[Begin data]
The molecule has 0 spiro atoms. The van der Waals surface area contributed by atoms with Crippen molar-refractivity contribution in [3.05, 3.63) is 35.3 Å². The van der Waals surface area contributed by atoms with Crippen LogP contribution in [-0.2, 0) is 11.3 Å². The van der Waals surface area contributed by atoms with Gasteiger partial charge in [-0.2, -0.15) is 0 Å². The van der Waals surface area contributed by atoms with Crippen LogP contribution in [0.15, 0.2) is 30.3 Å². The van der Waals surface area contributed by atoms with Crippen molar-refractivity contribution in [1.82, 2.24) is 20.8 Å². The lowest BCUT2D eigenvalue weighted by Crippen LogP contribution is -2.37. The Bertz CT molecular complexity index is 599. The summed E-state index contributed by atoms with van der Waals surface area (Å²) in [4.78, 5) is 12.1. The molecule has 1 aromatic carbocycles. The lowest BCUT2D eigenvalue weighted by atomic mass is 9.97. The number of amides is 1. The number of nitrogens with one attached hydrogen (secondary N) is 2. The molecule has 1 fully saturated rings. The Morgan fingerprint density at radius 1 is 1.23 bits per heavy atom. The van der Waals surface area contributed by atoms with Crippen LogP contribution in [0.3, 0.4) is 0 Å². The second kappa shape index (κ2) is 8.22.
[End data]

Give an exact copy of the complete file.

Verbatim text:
The molecule has 0 spiro atoms. The van der Waals surface area contributed by atoms with Crippen molar-refractivity contribution in [3.05, 3.63) is 35.3 Å². The van der Waals surface area contributed by atoms with Crippen LogP contribution in [-0.2, 0) is 11.3 Å². The van der Waals surface area contributed by atoms with Gasteiger partial charge in [-0.2, -0.15) is 0 Å². The van der Waals surface area contributed by atoms with Crippen LogP contribution in [0.15, 0.2) is 30.3 Å². The van der Waals surface area contributed by atoms with Crippen molar-refractivity contribution in [1.82, 2.24) is 20.8 Å². The lowest BCUT2D eigenvalue weighted by Crippen LogP contribution is -2.37. The Bertz CT molecular complexity index is 599. The summed E-state index contributed by atoms with van der Waals surface area (Å²) in [4.78, 5) is 12.1. The molecule has 1 aromatic carbocycles. The lowest BCUT2D eigenvalue weighted by atomic mass is 9.97. The number of amides is 1. The number of nitrogens with one attached hydrogen (secondary N) is 2. The molecule has 1 fully saturated rings. The Morgan fingerprint density at radius 1 is 1.23 bits per heavy atom. The van der Waals surface area contributed by atoms with Crippen LogP contribution in [0.3, 0.4) is 0 Å². The second kappa shape index (κ2) is 8.22.